Yet, we must pause in this creed, because it gets difficult and hard from here: Jesus talks of pruning the vines, gathering branches to be “thrown in the fire.”
One of way you might hear these words is that there are good people and bad people, and the good people – people like us – will be saved, and the bad people – people not like us – will be burned up.
But hear this is as a creed; Jesus is still talking about the nature and essence of God. God is perfection, God is love, but we are human and imperfect, and none of us are fully good or fully bad.
Jesus declares in this new creed that God will prune away all that is bad within us. Everything that wounds and hurts us will be pruned away. That is the nature of the God of love. We are the branches, and God will make us whole, and we will bear good fruit no matter the condition of our bodies, or our station in life, or any other human boundary.
When the eunuch hears this new creed, he stops the chariot. He is stunned. He hears this new creed not just as words of comfort, but as words of challenge.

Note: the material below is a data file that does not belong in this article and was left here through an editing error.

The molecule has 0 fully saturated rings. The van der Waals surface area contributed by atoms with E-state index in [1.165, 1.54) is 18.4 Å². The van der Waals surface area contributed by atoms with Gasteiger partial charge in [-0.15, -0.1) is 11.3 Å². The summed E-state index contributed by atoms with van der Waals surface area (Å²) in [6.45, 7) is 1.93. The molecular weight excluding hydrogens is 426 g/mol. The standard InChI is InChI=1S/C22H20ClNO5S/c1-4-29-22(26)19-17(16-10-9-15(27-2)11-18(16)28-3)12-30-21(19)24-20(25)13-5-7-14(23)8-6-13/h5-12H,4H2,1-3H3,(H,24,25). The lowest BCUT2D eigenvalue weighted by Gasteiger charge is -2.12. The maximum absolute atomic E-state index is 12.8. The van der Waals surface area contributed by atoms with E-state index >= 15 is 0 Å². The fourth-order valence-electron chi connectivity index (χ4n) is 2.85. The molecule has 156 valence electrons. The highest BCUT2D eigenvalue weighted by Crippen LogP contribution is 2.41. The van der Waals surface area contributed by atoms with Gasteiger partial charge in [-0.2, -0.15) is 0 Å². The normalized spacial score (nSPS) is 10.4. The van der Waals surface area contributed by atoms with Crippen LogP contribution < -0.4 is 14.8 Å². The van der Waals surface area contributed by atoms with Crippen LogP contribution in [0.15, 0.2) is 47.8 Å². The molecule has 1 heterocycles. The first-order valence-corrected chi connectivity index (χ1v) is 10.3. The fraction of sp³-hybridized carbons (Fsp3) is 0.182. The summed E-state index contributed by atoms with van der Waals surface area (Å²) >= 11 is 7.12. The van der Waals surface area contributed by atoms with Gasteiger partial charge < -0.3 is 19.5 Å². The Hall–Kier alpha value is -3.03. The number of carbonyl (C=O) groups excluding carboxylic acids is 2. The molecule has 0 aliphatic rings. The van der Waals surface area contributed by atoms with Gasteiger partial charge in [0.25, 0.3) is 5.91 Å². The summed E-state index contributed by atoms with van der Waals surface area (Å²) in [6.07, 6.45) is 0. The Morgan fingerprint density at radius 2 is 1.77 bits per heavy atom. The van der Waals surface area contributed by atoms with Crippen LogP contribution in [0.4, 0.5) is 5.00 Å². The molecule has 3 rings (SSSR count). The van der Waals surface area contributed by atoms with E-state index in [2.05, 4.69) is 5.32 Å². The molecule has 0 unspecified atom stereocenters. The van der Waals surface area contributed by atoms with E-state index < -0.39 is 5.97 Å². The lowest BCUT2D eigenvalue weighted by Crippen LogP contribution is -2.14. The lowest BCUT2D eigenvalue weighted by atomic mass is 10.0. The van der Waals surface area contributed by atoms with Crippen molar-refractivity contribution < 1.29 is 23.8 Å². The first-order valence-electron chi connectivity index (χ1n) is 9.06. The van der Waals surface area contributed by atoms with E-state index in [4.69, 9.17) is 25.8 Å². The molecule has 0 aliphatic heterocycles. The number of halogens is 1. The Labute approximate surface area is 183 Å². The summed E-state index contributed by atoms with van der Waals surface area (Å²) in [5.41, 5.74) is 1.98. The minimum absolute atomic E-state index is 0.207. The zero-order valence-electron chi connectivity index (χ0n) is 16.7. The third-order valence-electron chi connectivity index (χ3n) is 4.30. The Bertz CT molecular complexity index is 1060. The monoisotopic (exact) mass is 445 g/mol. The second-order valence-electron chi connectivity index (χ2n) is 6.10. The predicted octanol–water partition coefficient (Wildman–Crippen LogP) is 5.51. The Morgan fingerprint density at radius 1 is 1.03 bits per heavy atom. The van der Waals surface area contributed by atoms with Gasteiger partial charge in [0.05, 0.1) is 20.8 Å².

And so should we.
Following this new creed cannot be based human boundaries based on divisions of religion, class, social status, race or sexual differences. Those boundaries, those creeds, are based on fear. But not this new creed.
The First Letter of John puts this new creed perfectly: “There is no fear in love, but perfect love casts out fear.”
|Saint Philip, Brooklyn Museum|
As John goes on with this new creed: “For those who do not love a brother or sister whom they have seen, cannot love God whom they have not seen. The commandment we have from him is this: those who love God must love their brothers and sisters also.”
We are commanded to live out this new creed by loving our brothers and sisters, especially when it is most difficult. This new creed calls us to acts of mercy to our brothers and sisters, especially those in the most need, and we are called to look at the structures humans create that cause suffering.
Our creed calls us to be the hands and feet of Christ to change the world.
Like the eunuch, and like Philip, we are marked as Christ’s own forever by our baptism, and we have miles to go on this road together as we live out our creed. In the words of psalmist: “The poor shall eat and be satisfied, and those who seek the LORD shall praise him: ‘May your heart live for ever!’ ”
Alleluia! Christ is Risen!
James Richardson, Fiat Lux